Elderberry (Sambucus nigra) is probably the most delicious herb used to support a strong immune system. Elderberry has been used for centuries to treat colds, flu and other viral infections. Native to Europe, Asia and North America, it can tolerate a wide variety of growing conditions. The blue and black berries, along with the flowers, are used to make syrup or are taken dried as a food. Elderberries are a great source of vitamins A, B and C, and contain a high level of flavonoids, anti-inflammatory compounds that can promote healthy cell function.
Elderberry has been studied for its antiviral effects. Several studies have demonstrated that people who consumed elderberry syrup (1 tablespoon daily) had a lower incidence of viral infection than those who did not. Also, people who took elderberry syrup at the onset of their first cold symptoms experienced a shorter duration of illness than those who did not.
The best thing about elderberry is that it is truly delicious and is very safe, even in children and the elderly. Elderberry syrup is conventionally available, and can be eaten right off the spoon, or used more exotically. In our household, we drizzle it over oatmeal or add it to seltzer water for a delicious elderberry spritzer.
Echinacea and Goldenseal
Echinacea and goldenseal, often paired together, are probably the best-known herbs for immune support, especially for acute illnesses. In general, human studies have found that echinacea taken orally stimulates the function of a variety of immune cells. Although contradictory evidence exists, most studies suggest that the correct varieties of echinacea can speed the recovery from the common cold by stimulating the immune system to respond faster and better (versus killing the virus directly). Many beautiful varieties of echinacea abound, but the medicine is in E. purpurea or E. angustifolia.
Research studies looking at echinacea as a preventive herb seem to be mostly negative. This suggests that the best use of echinacea is to take it only when needed, or when illness strikes. Echinacea is most often used as a tincture (about 1 teaspoon three times daily) or as an encapsulated herb taken immediately when you are coming down with a viral infection.
Goldenseal has always been thought to have direct antibacterial and antiviral action, although research has demonstrated that its action is more diverse than that. The antimicrobial action comes from a compound called berberine, which is present in goldenseal and many related plants. It is thought that goldenseal also acts by increasing the secretion of mucous membranes, making your nose and mouth more effective at warding off microbes. Because of goldenseal’s popularity, it has become overharvested in the wild and is now at risk for becoming an endangered species. I recommend only sourcing goldenseal from companies that farm their own, or avoid its use altogether and choose different herbs for immune support.
Few people have heard of andrographis, an herb native to India and Sri Lanka, but it is the herb with the best research in the area of immune support. Studies on andrographis have demonstrated that it can be used to successfully reduce the severity of the common cold. It also has been demonstrated to prevent the onset of a cold in healthy people. It is thought that andrographis can stimulate many types of immune cells to jump into action and fight off viral invaders. Look for a product that contains andrographolides, the active constituents in andrographis, and take enough to get 15 to 20 mg of andrographolides per dose, dosed three times daily.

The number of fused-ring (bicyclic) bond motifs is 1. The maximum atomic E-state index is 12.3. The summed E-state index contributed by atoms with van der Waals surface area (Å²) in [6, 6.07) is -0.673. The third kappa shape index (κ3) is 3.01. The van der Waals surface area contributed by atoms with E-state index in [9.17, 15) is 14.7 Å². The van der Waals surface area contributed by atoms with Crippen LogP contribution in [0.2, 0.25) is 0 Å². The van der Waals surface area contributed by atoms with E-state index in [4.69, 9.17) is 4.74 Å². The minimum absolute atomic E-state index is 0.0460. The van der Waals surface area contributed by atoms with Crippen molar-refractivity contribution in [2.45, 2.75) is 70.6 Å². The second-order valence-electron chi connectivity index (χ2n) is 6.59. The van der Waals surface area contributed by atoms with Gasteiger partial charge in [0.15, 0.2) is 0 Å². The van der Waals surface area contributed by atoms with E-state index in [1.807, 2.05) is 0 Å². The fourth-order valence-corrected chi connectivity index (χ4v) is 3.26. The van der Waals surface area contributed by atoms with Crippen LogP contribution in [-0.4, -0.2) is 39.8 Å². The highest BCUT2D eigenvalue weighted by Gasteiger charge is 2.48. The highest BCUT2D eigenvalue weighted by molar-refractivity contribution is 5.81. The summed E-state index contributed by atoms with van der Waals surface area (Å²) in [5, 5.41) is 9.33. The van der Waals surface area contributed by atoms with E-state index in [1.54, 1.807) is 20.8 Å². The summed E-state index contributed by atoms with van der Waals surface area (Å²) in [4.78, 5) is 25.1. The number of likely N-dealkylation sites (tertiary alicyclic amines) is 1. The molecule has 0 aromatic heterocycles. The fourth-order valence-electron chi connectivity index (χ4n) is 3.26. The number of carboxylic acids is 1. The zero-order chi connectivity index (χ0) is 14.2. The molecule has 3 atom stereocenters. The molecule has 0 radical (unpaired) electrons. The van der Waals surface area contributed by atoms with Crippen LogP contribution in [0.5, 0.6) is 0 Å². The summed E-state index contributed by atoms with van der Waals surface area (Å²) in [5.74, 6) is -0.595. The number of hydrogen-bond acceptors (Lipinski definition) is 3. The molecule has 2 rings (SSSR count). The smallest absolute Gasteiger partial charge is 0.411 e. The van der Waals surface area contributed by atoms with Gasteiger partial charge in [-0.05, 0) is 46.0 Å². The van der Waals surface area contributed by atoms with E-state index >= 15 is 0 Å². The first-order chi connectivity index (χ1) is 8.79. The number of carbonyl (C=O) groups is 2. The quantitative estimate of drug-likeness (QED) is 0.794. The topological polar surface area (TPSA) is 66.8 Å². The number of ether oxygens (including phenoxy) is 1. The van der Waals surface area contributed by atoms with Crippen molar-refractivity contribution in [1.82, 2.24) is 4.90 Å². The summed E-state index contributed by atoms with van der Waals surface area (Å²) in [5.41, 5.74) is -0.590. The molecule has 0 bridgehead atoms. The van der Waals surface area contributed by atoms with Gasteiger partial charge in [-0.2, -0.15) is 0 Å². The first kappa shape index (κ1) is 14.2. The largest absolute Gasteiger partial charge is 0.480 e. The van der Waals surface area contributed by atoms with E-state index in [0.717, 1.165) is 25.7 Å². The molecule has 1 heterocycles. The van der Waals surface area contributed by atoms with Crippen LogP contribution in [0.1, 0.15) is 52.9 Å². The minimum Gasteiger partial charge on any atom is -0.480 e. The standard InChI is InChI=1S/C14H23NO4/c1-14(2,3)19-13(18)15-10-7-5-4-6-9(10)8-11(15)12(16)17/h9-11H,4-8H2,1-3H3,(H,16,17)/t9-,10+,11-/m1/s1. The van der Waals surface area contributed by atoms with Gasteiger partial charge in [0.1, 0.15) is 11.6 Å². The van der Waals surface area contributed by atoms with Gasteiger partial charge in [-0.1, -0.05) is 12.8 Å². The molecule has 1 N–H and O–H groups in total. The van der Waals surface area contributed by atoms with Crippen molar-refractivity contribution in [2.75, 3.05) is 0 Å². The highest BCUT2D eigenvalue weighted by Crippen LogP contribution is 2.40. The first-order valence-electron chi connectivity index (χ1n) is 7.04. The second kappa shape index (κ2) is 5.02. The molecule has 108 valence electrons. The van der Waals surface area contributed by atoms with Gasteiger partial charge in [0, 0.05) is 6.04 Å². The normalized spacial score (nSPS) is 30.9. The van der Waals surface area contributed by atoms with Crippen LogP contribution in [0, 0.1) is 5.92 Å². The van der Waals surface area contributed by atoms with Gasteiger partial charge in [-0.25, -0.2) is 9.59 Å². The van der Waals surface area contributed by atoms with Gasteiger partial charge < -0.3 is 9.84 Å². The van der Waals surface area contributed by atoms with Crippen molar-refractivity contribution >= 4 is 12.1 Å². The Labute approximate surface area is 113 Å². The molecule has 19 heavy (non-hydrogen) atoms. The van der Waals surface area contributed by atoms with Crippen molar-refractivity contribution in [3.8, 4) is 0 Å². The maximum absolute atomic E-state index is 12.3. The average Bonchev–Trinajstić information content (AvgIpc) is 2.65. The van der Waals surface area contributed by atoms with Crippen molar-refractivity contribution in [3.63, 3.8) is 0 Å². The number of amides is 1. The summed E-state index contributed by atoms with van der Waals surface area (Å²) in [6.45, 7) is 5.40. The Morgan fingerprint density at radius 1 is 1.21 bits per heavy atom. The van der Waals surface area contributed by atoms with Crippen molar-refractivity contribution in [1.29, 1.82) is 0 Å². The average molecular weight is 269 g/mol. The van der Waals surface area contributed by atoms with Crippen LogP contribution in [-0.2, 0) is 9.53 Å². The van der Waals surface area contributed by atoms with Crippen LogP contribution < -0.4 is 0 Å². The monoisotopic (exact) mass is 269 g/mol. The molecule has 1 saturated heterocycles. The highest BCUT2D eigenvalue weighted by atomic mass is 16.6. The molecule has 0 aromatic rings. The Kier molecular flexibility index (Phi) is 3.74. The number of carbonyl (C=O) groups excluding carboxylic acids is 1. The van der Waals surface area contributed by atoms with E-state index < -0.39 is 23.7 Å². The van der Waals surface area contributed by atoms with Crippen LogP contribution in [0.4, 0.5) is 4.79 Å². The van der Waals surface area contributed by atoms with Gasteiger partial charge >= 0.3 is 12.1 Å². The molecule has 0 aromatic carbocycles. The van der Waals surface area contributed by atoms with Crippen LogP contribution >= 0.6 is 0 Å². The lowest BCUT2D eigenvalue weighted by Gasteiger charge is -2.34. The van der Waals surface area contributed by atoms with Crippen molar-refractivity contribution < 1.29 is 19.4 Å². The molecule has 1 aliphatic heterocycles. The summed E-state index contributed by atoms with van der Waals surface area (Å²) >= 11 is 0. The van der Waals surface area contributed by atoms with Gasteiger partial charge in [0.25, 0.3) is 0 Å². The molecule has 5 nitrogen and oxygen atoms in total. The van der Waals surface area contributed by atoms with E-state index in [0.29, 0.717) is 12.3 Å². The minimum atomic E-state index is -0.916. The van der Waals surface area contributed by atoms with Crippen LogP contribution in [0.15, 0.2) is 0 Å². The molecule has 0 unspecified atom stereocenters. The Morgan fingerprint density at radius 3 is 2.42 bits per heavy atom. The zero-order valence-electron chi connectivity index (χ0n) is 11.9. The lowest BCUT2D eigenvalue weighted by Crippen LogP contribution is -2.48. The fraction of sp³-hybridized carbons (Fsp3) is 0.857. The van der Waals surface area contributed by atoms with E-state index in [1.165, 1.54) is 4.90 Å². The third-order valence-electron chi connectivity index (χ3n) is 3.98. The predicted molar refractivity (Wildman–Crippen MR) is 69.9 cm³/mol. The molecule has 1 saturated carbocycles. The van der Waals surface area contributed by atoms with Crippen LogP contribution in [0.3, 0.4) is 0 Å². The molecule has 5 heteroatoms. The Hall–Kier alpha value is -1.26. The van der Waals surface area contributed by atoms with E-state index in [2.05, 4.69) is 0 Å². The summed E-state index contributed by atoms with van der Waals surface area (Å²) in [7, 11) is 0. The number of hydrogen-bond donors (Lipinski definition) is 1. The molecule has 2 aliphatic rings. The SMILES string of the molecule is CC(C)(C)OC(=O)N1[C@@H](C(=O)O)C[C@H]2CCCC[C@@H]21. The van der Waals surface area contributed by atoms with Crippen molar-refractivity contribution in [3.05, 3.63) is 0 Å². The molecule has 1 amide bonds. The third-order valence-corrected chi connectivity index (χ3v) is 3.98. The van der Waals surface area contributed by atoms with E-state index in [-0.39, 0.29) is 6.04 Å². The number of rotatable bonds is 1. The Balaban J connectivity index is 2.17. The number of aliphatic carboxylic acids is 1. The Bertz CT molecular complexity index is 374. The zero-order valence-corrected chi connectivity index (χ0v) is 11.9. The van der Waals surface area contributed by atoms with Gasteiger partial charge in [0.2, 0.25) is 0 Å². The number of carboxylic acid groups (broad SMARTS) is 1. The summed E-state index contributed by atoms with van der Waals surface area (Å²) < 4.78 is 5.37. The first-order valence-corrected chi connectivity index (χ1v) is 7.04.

Steamy Support for Sinuses
To deliver immune-boosting herbs directly where you need them most, consider an herbal steam. Herbal steams are great for respiratory conditions that affect your nose, throat and lungs. To make an herbal steam, bring 4 to 6 cups of water to a boil and then remove from heat. Add 1 to 5 drops essential oil to hot water. Hold your head about 12 to 18 inches above the pot and drape a towel over your head to make a tent. Breathe deeply for 5 to 10 minutes to give yourself a wonderful, healing treatment.
For children, you may also consider using essential oils dropped onto a shelf in a hot shower or bath. The steam will pick up the oils and deliver them in a less concentrated, gentler way.
Consider using one or more of the following:
Thyme: Contains potent antiviral and antibacterial properties delivered right to the lungs and sinuses.
Eucalyptus: The herb of choice to clear congestion
Lavender: A calming, soothing aromatic that also delivers antimicrobial action to an irritated respiratory tract.
A Plan of Action
When preparing yourself for the winter months, think of supporting your strong immune system in three ways:
• Follow a healthy lifestyle that allows your immune system to thrive. Base your diet around fruits, vegetables and whole grains. Decrease your intake of refined foods, sugar and alcohol, all of which have been shown to decrease resistance to infection. Get lots of fresh air and regular exercise to promote healthy immune function, and keep your stress level as low as possible.
• Consider adding to your regime herbs that can support healthy immune function. These may include culinary herbs such as garlic, onions, horseradish, ginger, cayenne, oregano, thyme or mushrooms. You also might consider using elderberry through the fall and winter for an extra preventive boost.
• When needed, turn to your botanical powerhouses. Use andrographis, echinacea and elderberry in higher doses to combat illness and help shorten your suffering when exposed to a viral infection.
Jaclyn Chasse, N.D., is a licensed naturopathic doctor who practices in New Hampshire.
Try these recipes for cooking with immune-boosting powerhouses and methods for fighting illness with plant medicine.